Skip to content

Wireless Technology Helps Improve Health Care

(Family Features) Regardless of age, sex, ethnicity, race, education or location, the number of Americans who are obese, diabetic or suffer from heart and other chronic diseases continues to rise. But new technology is helping to improve patient well-being.

By using mobile health products and services, such as those offered by mHealth, the wireless industry is dramatically reforming health care via the three pillars of reformation: improving access and quality of care while decreasing costs. According to CTIA-The Wireless Association’s semi-annual survey, there are more wireless devices (322.9 million) than Americans (315.5 million), so it makes sense to connect health and wireless technology.

Wireless Health Technology Is Efficient

When doctors monitor their patients remotely, patients save time and money by cutting down on in-office doctor’s appointments. If there are irregularities with the patient’s health, doctors are made aware via wireless monitoring, and can properly address the matter by alerting their patient to visit the emergency room, or prescribe medication.

In a field in which every second counts, doctors can improve care by receiving real-time delivery of medical tests and other vital information. With these tech innovations, patients can be prompted by text message to check their glucose level or take their blood pressure. Remote monitoring also means medical professionals can detect health problems such as cardiac arrhythmias.

Wireless Health Care Benefits for Patients

  • A recent CTIA and Harris survey found that physicians believe more than one quarter of their patients would benefit from wireless services. In addition, 80 percent of doctors and 89 percent of specialists said they want to see continued investment in mHealth as wireless technology is able to improve and promote better healthcare.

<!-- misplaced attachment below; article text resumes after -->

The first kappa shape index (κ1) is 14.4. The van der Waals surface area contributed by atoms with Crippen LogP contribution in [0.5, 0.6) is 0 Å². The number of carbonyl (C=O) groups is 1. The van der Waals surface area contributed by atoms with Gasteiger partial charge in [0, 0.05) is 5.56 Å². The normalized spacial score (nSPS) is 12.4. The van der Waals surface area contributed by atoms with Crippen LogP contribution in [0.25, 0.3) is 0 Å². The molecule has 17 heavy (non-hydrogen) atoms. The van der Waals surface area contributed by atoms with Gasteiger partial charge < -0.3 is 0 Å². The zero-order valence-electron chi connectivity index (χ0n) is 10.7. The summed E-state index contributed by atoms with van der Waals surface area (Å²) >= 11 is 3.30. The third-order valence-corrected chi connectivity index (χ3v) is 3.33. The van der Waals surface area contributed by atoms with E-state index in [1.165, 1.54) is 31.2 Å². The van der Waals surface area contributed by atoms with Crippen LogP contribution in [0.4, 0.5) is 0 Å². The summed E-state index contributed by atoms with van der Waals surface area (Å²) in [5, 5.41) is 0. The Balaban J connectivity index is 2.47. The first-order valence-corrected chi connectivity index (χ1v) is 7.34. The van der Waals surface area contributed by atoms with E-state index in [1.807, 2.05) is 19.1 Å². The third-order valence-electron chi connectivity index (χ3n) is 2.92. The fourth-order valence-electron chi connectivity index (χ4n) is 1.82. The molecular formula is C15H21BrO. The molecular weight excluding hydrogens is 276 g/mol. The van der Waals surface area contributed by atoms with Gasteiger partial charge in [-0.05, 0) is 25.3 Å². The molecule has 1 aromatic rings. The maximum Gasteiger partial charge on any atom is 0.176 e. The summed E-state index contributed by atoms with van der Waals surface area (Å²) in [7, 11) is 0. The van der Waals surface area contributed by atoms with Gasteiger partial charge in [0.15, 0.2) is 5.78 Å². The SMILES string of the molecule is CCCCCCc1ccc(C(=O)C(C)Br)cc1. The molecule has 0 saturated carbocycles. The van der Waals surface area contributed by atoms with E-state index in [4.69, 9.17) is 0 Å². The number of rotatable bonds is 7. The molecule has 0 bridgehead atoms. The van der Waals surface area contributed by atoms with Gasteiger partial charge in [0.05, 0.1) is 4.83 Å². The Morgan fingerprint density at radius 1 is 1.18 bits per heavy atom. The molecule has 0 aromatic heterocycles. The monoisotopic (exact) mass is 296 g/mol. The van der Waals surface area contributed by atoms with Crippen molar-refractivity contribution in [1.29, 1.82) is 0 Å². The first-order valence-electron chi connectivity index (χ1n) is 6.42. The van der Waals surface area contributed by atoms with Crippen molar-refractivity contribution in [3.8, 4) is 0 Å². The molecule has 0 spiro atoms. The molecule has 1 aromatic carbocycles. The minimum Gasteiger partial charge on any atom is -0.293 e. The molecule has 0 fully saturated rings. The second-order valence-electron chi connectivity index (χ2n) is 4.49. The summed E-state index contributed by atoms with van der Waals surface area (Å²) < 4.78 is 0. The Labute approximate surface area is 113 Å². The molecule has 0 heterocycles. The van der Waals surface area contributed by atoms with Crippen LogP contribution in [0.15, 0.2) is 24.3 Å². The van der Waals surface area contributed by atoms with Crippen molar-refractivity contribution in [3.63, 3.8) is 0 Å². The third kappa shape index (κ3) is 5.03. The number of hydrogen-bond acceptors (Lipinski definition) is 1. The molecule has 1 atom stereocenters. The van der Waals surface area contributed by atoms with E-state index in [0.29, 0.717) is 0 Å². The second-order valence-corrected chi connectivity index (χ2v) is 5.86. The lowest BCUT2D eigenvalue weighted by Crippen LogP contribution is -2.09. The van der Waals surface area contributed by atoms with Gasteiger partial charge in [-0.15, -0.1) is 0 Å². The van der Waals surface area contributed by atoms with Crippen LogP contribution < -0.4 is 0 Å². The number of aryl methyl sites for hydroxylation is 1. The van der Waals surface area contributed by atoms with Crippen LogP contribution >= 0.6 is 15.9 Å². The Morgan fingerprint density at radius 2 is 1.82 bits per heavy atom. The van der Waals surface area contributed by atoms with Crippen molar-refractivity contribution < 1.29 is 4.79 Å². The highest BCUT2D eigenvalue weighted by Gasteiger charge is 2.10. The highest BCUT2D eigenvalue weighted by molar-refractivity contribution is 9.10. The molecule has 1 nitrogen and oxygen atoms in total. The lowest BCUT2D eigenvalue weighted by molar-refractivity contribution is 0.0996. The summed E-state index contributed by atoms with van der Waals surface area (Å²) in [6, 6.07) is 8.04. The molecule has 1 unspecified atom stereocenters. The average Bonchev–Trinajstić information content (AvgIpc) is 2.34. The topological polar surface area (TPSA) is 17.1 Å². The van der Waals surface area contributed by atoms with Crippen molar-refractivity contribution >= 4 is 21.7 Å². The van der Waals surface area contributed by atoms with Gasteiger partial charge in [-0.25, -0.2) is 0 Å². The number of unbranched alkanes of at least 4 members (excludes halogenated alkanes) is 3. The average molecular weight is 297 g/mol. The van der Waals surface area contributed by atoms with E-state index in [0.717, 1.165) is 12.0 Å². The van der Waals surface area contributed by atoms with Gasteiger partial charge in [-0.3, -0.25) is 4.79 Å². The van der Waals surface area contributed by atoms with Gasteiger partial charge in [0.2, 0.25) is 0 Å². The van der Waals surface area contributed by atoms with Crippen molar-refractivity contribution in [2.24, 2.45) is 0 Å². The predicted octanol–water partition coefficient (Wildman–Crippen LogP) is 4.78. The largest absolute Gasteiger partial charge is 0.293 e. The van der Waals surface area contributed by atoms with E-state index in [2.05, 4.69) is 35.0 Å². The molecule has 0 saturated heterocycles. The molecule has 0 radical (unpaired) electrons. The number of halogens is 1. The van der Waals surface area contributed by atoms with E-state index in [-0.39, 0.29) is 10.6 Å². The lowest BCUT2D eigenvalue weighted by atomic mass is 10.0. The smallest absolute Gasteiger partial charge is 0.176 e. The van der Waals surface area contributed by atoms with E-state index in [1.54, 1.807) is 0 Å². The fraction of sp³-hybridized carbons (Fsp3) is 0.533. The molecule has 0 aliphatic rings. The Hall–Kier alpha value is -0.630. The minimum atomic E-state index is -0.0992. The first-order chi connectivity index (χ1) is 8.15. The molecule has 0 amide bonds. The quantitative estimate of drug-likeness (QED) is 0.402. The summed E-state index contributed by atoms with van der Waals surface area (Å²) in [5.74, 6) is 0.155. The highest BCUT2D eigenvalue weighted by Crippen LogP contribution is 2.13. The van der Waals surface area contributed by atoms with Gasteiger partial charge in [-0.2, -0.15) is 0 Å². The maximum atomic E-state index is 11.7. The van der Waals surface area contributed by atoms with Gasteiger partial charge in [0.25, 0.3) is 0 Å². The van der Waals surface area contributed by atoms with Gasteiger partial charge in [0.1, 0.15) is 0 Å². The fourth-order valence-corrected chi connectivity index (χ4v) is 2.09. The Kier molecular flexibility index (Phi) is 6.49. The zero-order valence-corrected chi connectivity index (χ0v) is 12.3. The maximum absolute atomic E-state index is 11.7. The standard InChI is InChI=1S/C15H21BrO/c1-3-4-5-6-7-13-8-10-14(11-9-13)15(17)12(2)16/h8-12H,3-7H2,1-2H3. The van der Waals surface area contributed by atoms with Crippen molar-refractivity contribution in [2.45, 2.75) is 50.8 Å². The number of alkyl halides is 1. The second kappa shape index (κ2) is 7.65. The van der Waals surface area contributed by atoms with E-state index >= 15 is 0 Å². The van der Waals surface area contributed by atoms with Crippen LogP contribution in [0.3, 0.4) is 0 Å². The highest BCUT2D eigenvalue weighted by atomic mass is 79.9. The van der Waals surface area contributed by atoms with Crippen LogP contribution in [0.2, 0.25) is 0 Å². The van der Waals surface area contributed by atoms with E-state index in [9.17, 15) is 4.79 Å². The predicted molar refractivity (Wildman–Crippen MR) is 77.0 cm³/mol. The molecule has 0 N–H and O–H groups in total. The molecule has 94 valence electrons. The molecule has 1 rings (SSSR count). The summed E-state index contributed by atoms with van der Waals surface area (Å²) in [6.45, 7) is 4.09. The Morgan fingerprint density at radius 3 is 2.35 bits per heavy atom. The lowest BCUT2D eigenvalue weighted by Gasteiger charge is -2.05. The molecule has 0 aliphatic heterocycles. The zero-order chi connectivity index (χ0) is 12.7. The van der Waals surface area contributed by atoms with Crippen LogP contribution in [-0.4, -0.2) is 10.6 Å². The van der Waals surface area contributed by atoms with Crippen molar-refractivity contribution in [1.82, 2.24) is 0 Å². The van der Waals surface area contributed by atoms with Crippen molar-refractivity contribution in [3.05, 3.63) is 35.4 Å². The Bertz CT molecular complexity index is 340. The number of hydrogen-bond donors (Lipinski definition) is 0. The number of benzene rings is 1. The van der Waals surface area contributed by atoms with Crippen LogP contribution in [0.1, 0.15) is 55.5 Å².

•  Wireless medical devices are especially beneficial for people in rural and remote areas who do not typically have readily available access to the best healthcare professionals. Regardless of one’s location, mHealth solutions eliminate inconsistency in healthcare by offering patients the opportunity to receive the best access and care.
  • Currently, there are more than 17,000 mobile apps available for consumers to track weight-loss, exercise and fitness progress or to help manage chronic disease. For example, some apps help diabetics record their daily blood sugar levels. If the levels entered are harmful or dangerous, a text message alerts users with suggested steps and tips to prevent the condition from getting worse.
  • Expecting and new mothers can receive free weekly text messages via text4baby. These messages coincide with the baby’s due date or date of birth. Started in February 2010, and led by National Healthy Mothers Healthy Babies Coalition, text4baby has sent more than 250,000 medically underserved people health tips.

Wireless Health Care Predictions

  • According to international consulting and marketing firm Global Partners Inc., it is projected that 60 million people will benefit from using tools like remote patient monitoring devices by 2013 to prolong and improve their health.
  • The U.S. currently spends more than any other industrialized country in the world on health care, approximately $2.2 trillion every year, but mHealth solutions could help save as much as $21.1 billion per year.

Thanks to the proliferation of mobile products and services, ease-of-use and continued innovation by the wireless industry, mHealth can dramatically revolutionize our healthcare system. But in order for mHealth to make a significant impact, the wireless industry needs more spectrum. It fuels the wireless industry so we can meet consumers’ demands for everything from accessing the mobile Internet to powering mHealth solutions.

To learn more about the future of mHealth and the wireless industry’s need for more spectrum, please visit: http://www.ctia.org/advocacy/policy_topics/topic.cfm/TID/59.

Photo courtesy of Getty Images